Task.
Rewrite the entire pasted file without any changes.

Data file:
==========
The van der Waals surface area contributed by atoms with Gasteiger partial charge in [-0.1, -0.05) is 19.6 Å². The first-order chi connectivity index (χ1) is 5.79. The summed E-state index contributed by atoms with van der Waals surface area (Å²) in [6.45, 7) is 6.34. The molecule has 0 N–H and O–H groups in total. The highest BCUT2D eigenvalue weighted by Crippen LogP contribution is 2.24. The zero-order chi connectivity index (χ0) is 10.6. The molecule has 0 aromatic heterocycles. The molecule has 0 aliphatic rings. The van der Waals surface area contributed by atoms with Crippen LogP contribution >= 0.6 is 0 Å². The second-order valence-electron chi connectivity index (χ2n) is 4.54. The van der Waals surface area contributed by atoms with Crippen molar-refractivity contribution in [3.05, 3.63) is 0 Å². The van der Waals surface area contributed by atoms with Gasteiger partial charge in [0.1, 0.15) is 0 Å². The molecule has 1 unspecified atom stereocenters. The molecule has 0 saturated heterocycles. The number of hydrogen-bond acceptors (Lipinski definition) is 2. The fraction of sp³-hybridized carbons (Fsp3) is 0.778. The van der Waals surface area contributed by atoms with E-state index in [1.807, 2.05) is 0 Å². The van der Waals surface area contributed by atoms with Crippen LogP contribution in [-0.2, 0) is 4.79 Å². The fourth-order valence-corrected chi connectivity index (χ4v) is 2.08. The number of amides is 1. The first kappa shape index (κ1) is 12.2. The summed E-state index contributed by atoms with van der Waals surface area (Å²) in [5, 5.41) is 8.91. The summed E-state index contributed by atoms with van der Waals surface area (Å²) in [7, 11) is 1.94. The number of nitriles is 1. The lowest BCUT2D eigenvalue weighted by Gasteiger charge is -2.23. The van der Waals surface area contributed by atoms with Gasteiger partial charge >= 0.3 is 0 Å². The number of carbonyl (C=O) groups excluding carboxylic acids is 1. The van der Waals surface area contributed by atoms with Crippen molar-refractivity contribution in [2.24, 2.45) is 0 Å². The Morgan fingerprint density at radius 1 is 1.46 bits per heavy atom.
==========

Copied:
The van der Waals surface area contributed by atoms with Gasteiger partial charge in [-0.1, -0.05) is 19.6 Å². The first-order chi connectivity index (χ1) is 5.79. The summed E-state index contributed by atoms with van der Waals surface area (Å²) in [6.45, 7) is 6.34. The molecule has 0 N–H and O–H groups in total. The highest BCUT2D eigenvalue weighted by Crippen LogP contribution is 2.24. The zero-order chi connectivity index (χ0) is 10.6. The molecule has 0 aromatic heterocycles. The molecule has 0 aliphatic rings. The van der Waals surface area contributed by atoms with Crippen LogP contribution >= 0.6 is 0 Å². The second-order valence-electron chi connectivity index (χ2n) is 4.54. The van der Waals surface area contributed by atoms with Crippen molar-refractivity contribution in [3.05, 3.63) is 0 Å². The van der Waals surface area contributed by atoms with Gasteiger partial charge in [0.1, 0.15) is 0 Å². The molecule has 1 unspecified atom stereocenters. The molecule has 0 saturated heterocycles. The number of hydrogen-bond acceptors (Lipinski definition) is 2. The fraction of sp³-hybridized carbons (Fsp3) is 0.778. The van der Waals surface area contributed by atoms with E-state index in [1.807, 2.05) is 0 Å². The van der Waals surface area contributed by atoms with Crippen LogP contribution in [-0.2, 0) is 4.79 Å². The fourth-order valence-corrected chi connectivity index (χ4v) is 2.08. The number of amides is 1. The first kappa shape index (κ1) is 12.2. The summed E-state index contributed by atoms with van der Waals surface area (Å²) in [5, 5.41) is 8.91. The summed E-state index contributed by atoms with van der Waals surface area (Å²) in [7, 11) is 1.94. The number of nitriles is 1. The lowest BCUT2D eigenvalue weighted by Gasteiger charge is -2.23. The van der Waals surface area contributed by atoms with Gasteiger partial charge >= 0.3 is 0 Å². The number of carbonyl (C=O) groups excluding carboxylic acids is 1. The van der Waals surface area contributed by atoms with Crippen molar-refractivity contribution in [2.24, 2.45) is 0 Å². The Morgan fingerprint density at radius 1 is 1.46 bits per heavy atom.